The very large power output of modern tank engines (typically in excess of 750 kW or 1,000 hp) ensure that they produce a distinct thermal signature. The unusually compact mass of metal of the tank hull dissipates heat in a fashion which marks it off sharply from other objects in the countryside. A moving tank is thus relatively easy to spot by good land-based or aerial infrared scanners. One of the reasons for the one-sided fighting during the Gulf War was that tanks like M1 Abrams had almost four times the night-time infrared scanning range of T-72s used by the Iraqi army. Another factor in the Gulf War was that, even when camouflaged and not moving, Iraqi tanks at night would cool at a different rate from their surroundings, making thermal detection easier.

Getting a tank to move proved to be important in the Kosovo conflict in 1999. During the initial few weeks of the conflict NATO air sorties were rather ineffective in destroying Serbian tanks. This changed in the final week of the conflict, when the Kosovo Liberation Army began to engage tanks. Although the KLA had little chance of destroying the tanks, their purpose was to get the tanks to move whereupon they could be more easily identified and destroyed by NATO air power.


Abandoning a disabled M-3 tank in training
Abandoning a disabled M-3 tank in training

The main battle tank is the most heavily armoured vehicle in modern armies. Its armour is designed to protect the vehicle and crew against a wide variety of threats. Commonly, protection against kinetic energy penetrators fired by other tanks is considered the most important. Tanks are also vulnerable to antitank guided missiles; antitank mines, larger bombs, and direct artillery hits, which can disable or destroy them. Tanks are especially vulnerable to airborne threats. Most modern MBTs do offer near complete protection from artillery fragmentation and lighter antitank weapons such as rocket propelled grenades. The amount of armour needed to protect against all conceivable threats from all angles would be far too heavy to be practical, so when designing an MBT much effort goes into finding the right balance between protection and weight.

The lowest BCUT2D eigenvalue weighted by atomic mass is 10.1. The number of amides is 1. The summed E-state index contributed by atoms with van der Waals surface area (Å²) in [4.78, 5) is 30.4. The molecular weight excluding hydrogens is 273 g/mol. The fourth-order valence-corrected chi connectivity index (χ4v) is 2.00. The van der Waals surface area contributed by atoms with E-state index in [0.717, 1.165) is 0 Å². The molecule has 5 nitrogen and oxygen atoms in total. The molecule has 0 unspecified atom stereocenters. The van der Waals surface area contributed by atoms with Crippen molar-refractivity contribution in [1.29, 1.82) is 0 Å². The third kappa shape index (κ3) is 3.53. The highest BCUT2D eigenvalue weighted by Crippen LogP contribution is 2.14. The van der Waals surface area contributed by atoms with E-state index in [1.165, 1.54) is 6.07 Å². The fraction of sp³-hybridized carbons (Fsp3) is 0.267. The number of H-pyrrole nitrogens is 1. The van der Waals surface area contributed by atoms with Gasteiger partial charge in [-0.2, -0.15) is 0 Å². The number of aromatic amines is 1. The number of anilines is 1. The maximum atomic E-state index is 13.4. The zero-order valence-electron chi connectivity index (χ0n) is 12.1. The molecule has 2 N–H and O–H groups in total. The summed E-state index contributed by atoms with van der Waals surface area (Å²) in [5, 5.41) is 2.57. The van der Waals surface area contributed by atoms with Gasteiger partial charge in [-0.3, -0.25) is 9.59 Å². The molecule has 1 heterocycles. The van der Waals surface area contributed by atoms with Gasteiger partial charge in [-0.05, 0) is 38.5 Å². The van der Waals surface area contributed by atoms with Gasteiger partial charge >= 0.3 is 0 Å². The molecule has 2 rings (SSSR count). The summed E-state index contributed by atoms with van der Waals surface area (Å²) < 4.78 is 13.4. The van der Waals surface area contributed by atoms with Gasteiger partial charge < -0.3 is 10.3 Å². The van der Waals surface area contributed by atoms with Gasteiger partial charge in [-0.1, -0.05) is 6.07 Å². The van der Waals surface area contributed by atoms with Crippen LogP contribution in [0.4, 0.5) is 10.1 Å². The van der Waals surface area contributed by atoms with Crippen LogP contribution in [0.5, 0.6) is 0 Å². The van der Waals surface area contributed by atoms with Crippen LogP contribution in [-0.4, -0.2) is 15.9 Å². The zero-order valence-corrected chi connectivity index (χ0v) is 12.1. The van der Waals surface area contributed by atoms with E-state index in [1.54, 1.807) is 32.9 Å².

Most armoured fighting vehicles are manufactured of hardened steel plate, or in some cases aluminium. The relative effectiveness of armour is expressed by comparison to rolled homogeneous armour.

Most armoured vehicles are best-protected at the front, and their crews always try to keep them pointed toward the likeliest direction of the enemy. The thickest and best-sloped armour is on the glacis plate and the turret front. The sides have less armour and the rear, belly and roof are least protected. Today, tanks are vulnerable to specialised top-attack missile weapons and air attack. During World War II, aircraft rockets earned a formidable reputation, especially in France after the Normandy landings ( Operation Neptune); post-war analysis revealed many reported kills were near-misses. Aircraft cannon firing armour-piercing ammunition, such as the Hurribomber's 40mm or Stuka's 37mm, could be effective, also. Even a simple Molotov cocktail on the engine deck, however, may disable most tanks.

Before the Second World War, several tank designers tried sloping the armour on experimental tanks. The most famous and successful example of this approach at the time was the T-34. Angling armour plates greatly increases their effectiveness against projectiles, by increasing the effective perpendicular thickness of the armour, and by increasing the chance of deflection. German tank crews were said to be horrified to find that shots fired at the angled plates of T-34s would sometimes simply ricochet.

Even light infantry antitank weapons can immobilise a tank by damaging its suspension or track. Many tracked military vehicles have side skirts, protecting the suspension.

High explosive anti-tank weapons (HEAT), such as the bazooka, were a new threat in the Second World War. These weapons carry a warhead with a shaped charge, which focuses the force of an explosion into a narrow penetrating stream. Thin plates of spaced armour, steel mesh " RPG screens", or rubber skirts, were found to cause HEAT rounds to detonate too far from the main armour, greatly reducing their penetrating power.

British Challenger 2 tank, fitted with Chobham Armour.
British Challenger 2 tank, fitted with Chobham Armour.

Some anti-tank ammunition (HESH or HEP) uses flexible explosive material, which squashes against a vehicle's armour, and causes dangerous spalling of material inside the tank when the charge explodes. This may kill the crew without penetrating the armour, still neutralising the tank. As a defence, some vehicles have a layer of anti-spall material lining their insides.